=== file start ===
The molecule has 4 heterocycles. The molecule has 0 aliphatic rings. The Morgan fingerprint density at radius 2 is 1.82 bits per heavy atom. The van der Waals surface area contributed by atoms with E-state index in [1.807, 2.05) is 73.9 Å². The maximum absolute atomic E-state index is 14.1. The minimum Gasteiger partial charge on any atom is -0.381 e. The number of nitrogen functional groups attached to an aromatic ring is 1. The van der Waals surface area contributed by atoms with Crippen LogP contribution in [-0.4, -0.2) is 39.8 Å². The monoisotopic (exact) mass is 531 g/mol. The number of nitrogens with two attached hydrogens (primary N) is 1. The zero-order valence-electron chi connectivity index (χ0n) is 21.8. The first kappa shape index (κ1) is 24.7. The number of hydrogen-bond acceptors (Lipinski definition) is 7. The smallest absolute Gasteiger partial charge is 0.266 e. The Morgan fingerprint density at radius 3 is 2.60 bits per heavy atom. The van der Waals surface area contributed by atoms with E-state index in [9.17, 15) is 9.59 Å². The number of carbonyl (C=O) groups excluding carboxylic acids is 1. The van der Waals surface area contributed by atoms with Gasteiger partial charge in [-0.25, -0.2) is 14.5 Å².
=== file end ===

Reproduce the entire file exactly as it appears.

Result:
The molecule has 4 heterocycles. The molecule has 0 aliphatic rings. The Morgan fingerprint density at radius 2 is 1.82 bits per heavy atom. The van der Waals surface area contributed by atoms with E-state index in [1.807, 2.05) is 73.9 Å². The maximum absolute atomic E-state index is 14.1. The minimum Gasteiger partial charge on any atom is -0.381 e. The number of nitrogen functional groups attached to an aromatic ring is 1. The van der Waals surface area contributed by atoms with Crippen LogP contribution in [-0.4, -0.2) is 39.8 Å². The monoisotopic (exact) mass is 531 g/mol. The number of nitrogens with two attached hydrogens (primary N) is 1. The zero-order valence-electron chi connectivity index (χ0n) is 21.8. The first kappa shape index (κ1) is 24.7. The number of hydrogen-bond acceptors (Lipinski definition) is 7. The smallest absolute Gasteiger partial charge is 0.266 e. The Morgan fingerprint density at radius 3 is 2.60 bits per heavy atom. The van der Waals surface area contributed by atoms with E-state index in [9.17, 15) is 9.59 Å². The number of carbonyl (C=O) groups excluding carboxylic acids is 1. The van der Waals surface area contributed by atoms with Gasteiger partial charge in [-0.25, -0.2) is 14.5 Å².